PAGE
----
Free Motion Quilting Tips

quilt piecing easier than free motion quiltingFree motion quilting can be a challenging technique to master on your home sewing machine. If you're used to quilt piecing or garment sewing, you're used to the machine feeding the fabric forward and producing beautiful, evenly spaced stitches.

And this is precisely what doesn't happen in free motion quilting! Suddenly you're in control of the stitch length and consistency as you produce every stitch by moving your hands in time with the speed of your machine.

ugly free motion quilting stitchesIt's good to understand that ugly stitches are perfectly normal when you first start free motion quilting. As you build skills for moving the quilt smoothly and maintaining a steady speed, your stitches will get prettier and your confidence will grow.

Let's learn some tips that will help you get through the common beginner hurdles of free motion quilting!

Five Helpful Tips for Free Motion Quilting

1. Practice is Key - Free motion quilting requires a combination of timing and spacial orientation skills, so it may feel more like learning how to play a musical instrument than learning how to sew.

For that reason, it's a good idea to practice 10 minutes a day. This is more than enough time to quilt one small square with a different free motion filler design. Click Here to find a fun workshop to learn 30 beginner level designs!

flatbed sewing table for quilting2. Invest in Your Space - How you sewing machine is positioned makes a HUGE difference in how your quilting will look. Having your sewing machine on a flush surface is essential to reducing the drag on your quilt.

It's also impossible to practice quilting daily if your machine is stuck in the back of the closet. Set up your machine in a flatbed sewing table so you can quickly hop onto the machine and practice anytime.

3. Spend Your Stash - Many quilters love the idea of slicing into fabric to make a beautiful quilt, but balk at the idea of slicing up the same fabric to practice free motion quilting. How are you ever going to become a confident quilter if you're not willing to use real fabric in the effort?

Get over the idea that practicing is a waste! The best fabric to practice on is 100% cotton in solid colors so you won't be distracted by a busy print. Contrast your thread color with the fabric color so you can see what you're doing and greatly improve with every square you quilt.

4. Thread Tails Up - When you're starting, pull up your bobbin thread rather than let it get tangled on the bottom of the quilt. This reduces thread breakage and messy appearance on the back of your quilt.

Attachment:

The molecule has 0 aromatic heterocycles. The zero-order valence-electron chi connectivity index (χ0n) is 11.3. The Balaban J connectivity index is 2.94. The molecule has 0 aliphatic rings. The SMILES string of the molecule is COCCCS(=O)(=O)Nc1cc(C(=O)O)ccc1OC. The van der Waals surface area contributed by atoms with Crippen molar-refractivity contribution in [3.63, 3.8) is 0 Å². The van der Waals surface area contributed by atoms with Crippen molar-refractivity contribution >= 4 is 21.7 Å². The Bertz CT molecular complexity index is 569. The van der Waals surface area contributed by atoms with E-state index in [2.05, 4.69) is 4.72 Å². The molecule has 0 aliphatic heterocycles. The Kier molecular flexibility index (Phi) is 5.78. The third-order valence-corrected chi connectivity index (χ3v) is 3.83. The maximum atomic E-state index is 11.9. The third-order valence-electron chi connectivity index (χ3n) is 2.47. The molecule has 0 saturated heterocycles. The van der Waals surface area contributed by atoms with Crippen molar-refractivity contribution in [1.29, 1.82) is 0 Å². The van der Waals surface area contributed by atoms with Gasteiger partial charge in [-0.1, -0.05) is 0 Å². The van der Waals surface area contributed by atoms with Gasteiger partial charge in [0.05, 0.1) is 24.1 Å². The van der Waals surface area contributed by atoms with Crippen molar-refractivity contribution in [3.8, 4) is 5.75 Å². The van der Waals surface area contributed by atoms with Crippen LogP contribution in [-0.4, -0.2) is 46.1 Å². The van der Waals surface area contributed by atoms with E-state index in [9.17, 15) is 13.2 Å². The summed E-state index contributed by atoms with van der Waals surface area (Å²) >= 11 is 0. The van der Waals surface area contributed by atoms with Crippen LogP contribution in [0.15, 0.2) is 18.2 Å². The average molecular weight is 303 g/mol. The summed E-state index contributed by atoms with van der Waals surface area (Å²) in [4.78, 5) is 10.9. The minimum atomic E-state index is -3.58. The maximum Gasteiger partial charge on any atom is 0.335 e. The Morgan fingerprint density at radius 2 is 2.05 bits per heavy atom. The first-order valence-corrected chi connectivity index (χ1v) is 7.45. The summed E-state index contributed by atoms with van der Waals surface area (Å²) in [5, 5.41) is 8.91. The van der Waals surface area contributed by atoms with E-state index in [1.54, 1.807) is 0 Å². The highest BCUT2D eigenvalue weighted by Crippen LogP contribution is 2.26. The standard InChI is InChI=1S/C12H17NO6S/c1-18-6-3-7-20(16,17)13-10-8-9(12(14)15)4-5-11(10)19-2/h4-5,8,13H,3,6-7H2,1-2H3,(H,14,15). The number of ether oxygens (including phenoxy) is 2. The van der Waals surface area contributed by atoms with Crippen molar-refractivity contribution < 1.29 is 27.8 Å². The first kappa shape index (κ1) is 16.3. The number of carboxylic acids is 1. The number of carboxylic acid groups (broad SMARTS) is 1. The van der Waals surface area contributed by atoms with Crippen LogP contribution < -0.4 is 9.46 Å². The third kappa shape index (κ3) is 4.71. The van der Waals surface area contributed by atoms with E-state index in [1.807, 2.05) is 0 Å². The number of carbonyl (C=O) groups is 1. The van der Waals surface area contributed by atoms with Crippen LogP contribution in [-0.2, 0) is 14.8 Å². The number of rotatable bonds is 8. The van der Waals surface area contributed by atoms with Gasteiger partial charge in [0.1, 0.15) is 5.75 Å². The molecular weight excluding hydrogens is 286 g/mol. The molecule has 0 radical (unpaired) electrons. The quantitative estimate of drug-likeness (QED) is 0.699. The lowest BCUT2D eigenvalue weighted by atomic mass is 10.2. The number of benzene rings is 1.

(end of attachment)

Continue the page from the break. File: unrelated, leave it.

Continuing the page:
To bring your bobbin thread to the quilt surface, lower your needle into the quilt using your hand wheel. Keep turning the hand wheel until the needle drops down, then comes ALL the way back up and begins to drop down again. This means the top thread has made a full rotation through the bobbin area. Tug on the top thread and the bobbin thread will pull up to the quilt surface.

Machingers quilting gloves | free motion quilting5. Increase Your Grip - Most quilts are made from cotton fabric which is quite soft and slippery under your fingers. When you free motion quilt, you're needing to move the quilt smoothly over the machine, but this can be very challenging if your hands are slipping over the surface.

This is why quilting gloves are so essential to free motion quilting with control and precision. The grippy tips will allow you to grip the quilt surface with your fingertips and move even heavy, bulky quilts smoothly over the machine.

Enjoy the Journey of Free Motion Quilting

The most important tip for learning free motion quilting is this: enjoy the journey. Appreciate the process of learning this machine quilting style and accept yourself and your skills as they are.

With time, practice, and patience, you will improve. The hardest part of free motion quilting is surrendering to the ugly stitches and imperfection. Many quilters feel extremely fearful about showing anything less than absolute perfection in their quilts.

But do remember that you are a human, not a machine. No matter how skilled you become with free motion quilting, there will always be subtle imperfections. The point is not to be perfect, but to have fun making beautiful quilts!

Learn more about machine quilting on your home machine